Heart of a Champion: Why Tony Dungy's Legacy Will Outlive His Career

William QualkinbushSenior Analyst IJanuary 12, 2009

Tony Dungy was the exception—period.

In a realm where the majority of the media attention is placed on the negative actions of thugs, Dungy made headlines for all the right reasons. Frankly, it wouldn't have bothered him if the press never batted an eye at him.

In a profession where being loud, demonstrative, and forceful is considered to be the foundation for a successful coach, Dungy showed an ability to motivate and find success by relying on the same "quiet strength" which provided the title of his best-selling book.

In a setting that can cause even the most noble to become selfish, Dungy resisted and instead used his platform as a football coach to better the lives of others through charitable works.

In a society where the successful are almost exclusively expected to trumpet their accomplishments, Dungy let his record on the field do the talking.

In a culture where "nice guys finish last", Dungy won a Super Bowl ring being "nice"—and in doing so, he broke down a racial barrier that preceded him, becoming the first title-winning black head coach.

And in a time where free agency and impatience creates an inferno of instability in so many franchises, Dungy showed—and was showed—a great deal of loyalty, both to his coaches and to his players. In return, Colts GM Bill Polian and owner Jim Irsay respected Dungy enough and wanted him around enough that they arranged for him to fly Irsay's private jet down to Tampa, where his family resides, to watch his son Eric—who is a senior in high school—play football on Friday nights.

It says a lot about Dungy that when he met with Irsay to discuss his future, the Colts owner begged him to stay. Fans have been touched in innumerable ways by him on and off the field. He is universally admired by those in the coaching profession.

Oh, and by the way, he was a pretty good football coach. He racked up 148 wins in his 13 years as a head coach, seven with Tampa Bay and six in Indy. His Colts teams won the AFC South five straight times, and he led his squads to the postseason in ten consecutive seasons, making him the only man since the 1970 AFL-NFL merger to accomplish that feat.

Granted, it helps to have perhaps the greatest quarterback to ever play the game on your roster. It is also beneficial to have a stable organization committed to winning the right way from the top down.

But Dungy took a horrible defense and turned it into a productive one. Despite its inability to stop the run on many occasions, Dungy's "Tampa 2" defensive scheme has found its way into many locker rooms due to its effectiveness in covering the field in pass coverage.

Dungy inherited a robust collection of offensive talent and refused to make drastic changes. He and Polian showed an ability to draft talented players in all rounds of the draft that is second to none.

He dealt with injuries as well, if not better, than any other coach in the NFL. His mantra, "Do what we do", extended from Peyton Manning down to the practice squad, and if your number was called, you were expected to perform at a high level.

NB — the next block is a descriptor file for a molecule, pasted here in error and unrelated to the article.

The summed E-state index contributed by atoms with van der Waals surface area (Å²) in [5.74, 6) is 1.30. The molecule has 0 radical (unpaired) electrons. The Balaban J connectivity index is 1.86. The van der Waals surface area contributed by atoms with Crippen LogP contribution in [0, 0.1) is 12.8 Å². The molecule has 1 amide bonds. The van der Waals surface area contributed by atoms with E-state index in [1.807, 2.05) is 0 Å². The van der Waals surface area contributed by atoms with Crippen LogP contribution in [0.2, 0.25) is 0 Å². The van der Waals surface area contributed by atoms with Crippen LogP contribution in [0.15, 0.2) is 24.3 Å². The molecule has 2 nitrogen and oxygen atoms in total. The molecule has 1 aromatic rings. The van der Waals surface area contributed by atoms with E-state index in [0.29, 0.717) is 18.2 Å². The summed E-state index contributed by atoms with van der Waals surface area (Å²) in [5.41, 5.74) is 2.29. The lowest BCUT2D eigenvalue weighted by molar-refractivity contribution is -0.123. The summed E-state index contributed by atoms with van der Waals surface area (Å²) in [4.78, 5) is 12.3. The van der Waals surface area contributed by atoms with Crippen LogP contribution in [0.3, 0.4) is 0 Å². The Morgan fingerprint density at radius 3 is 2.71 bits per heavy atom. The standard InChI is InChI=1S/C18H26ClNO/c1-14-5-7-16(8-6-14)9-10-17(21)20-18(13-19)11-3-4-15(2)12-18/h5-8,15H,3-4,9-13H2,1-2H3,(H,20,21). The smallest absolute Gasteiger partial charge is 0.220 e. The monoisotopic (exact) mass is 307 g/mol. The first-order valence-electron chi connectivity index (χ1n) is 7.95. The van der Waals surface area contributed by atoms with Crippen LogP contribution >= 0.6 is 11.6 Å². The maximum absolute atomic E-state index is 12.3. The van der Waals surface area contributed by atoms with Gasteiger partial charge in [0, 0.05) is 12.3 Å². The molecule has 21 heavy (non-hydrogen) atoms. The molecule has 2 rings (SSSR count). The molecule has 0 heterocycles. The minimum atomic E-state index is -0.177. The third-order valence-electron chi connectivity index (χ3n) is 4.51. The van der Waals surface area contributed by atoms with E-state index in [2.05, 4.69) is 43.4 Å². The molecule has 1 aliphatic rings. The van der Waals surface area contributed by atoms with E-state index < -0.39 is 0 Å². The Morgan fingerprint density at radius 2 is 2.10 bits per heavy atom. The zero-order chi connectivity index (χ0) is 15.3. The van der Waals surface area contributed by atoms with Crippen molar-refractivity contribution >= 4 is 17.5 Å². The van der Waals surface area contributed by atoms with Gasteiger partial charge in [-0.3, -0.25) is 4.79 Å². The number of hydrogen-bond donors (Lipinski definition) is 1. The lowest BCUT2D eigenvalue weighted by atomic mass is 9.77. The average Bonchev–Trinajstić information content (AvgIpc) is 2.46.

That meant rookies were often thrown into the fire early in their careers—perhaps too early by NFL standards—but the Colts never missed a beat. Despite his regular season successes, Dungy's 9-10 career playoff record has always been the monkey on his back—even after he acquired the Lombardi Trophy in 2007.

Considering the body of work, it is undeniable that Dungy was instrumental in building a solid program through hard work, integrity, and that same "quiet strength" that has allowed him to carve out his own legacy in the storied history of professional football.

His influence was felt in other locker rooms because of the way he tutored and mentored his assistant coaches. Over the years, Dungy has developed a nice coaching tree that reaches across the league. Mike Tomlin of the Pittsburgh Steelers, Herman Edwards of the Kansas City Chiefs, and Lovie Smith of the Chicago Bears coached under Dungy in Tampa.

Dungy has also mentored coaches such as Rod Marinelli and Mike Shula, who were both head coaches previously. The man replacing him as Colts head coach, Jim Caldwell, is currently on his staff.

Nobody can blame a man like Dungy for pursuing other goals; he has said on many occasions he feels he has a higher calling to minister to the less-fortunate. He has done extensive charity work in both Indianapolis and Tamps and operates a prison ministry that he helped jump-start.

So Dungy will move onto greener pastures; the Colts will move on with a foundation for success currently in place; and the NFL will continue to function as normal, with the headlines coming from self-absorbed prima donnas who want nothing more than to eat up the spotlight instead of the always-classy presence of guys like Dungy.

But there is no replacement for Tony Dungy. He represents everything that is good about sports, about coaching, and about life. He will be sorely missed—not just by die-hard Colts fans, but by the football community and the sporting world as well.

In an era where coaching a successful franchise seems to be the pinnacle of a career, Dungy recognized that there was something else in the cards for him to accomplish.

That alone makes him the exception—period.